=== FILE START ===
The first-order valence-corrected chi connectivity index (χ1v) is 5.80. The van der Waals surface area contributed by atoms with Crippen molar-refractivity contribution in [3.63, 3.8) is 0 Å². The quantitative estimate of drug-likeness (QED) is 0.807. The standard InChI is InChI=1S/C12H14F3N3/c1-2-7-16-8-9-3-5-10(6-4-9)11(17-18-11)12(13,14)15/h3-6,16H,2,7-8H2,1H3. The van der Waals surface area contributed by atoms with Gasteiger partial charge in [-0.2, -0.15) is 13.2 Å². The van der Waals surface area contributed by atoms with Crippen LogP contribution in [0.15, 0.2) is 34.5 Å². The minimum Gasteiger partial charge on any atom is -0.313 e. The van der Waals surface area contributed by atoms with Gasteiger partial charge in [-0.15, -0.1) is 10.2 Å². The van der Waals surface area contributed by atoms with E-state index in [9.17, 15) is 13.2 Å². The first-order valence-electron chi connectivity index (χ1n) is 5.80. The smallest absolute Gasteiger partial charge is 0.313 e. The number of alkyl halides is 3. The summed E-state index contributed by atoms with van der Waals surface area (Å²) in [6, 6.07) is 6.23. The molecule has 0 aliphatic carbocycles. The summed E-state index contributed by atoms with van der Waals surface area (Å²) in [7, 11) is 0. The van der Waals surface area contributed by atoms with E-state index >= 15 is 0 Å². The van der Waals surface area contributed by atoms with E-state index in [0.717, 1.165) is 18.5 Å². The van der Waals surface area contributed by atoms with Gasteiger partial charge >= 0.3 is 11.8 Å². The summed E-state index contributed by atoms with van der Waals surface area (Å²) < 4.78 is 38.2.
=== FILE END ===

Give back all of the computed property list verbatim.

The first-order valence-corrected chi connectivity index (χ1v) is 5.80. The van der Waals surface area contributed by atoms with Crippen molar-refractivity contribution in [3.63, 3.8) is 0 Å². The quantitative estimate of drug-likeness (QED) is 0.807. The standard InChI is InChI=1S/C12H14F3N3/c1-2-7-16-8-9-3-5-10(6-4-9)11(17-18-11)12(13,14)15/h3-6,16H,2,7-8H2,1H3. The van der Waals surface area contributed by atoms with Gasteiger partial charge in [-0.2, -0.15) is 13.2 Å². The van der Waals surface area contributed by atoms with Crippen LogP contribution in [0.15, 0.2) is 34.5 Å². The minimum Gasteiger partial charge on any atom is -0.313 e. The van der Waals surface area contributed by atoms with Gasteiger partial charge in [-0.15, -0.1) is 10.2 Å². The van der Waals surface area contributed by atoms with E-state index in [9.17, 15) is 13.2 Å². The first-order valence-electron chi connectivity index (χ1n) is 5.80. The smallest absolute Gasteiger partial charge is 0.313 e. The number of alkyl halides is 3. The summed E-state index contributed by atoms with van der Waals surface area (Å²) in [6, 6.07) is 6.23. The molecule has 0 aliphatic carbocycles. The summed E-state index contributed by atoms with van der Waals surface area (Å²) in [7, 11) is 0. The van der Waals surface area contributed by atoms with E-state index >= 15 is 0 Å². The van der Waals surface area contributed by atoms with E-state index in [0.717, 1.165) is 18.5 Å². The van der Waals surface area contributed by atoms with Gasteiger partial charge >= 0.3 is 11.8 Å². The summed E-state index contributed by atoms with van der Waals surface area (Å²) < 4.78 is 38.2.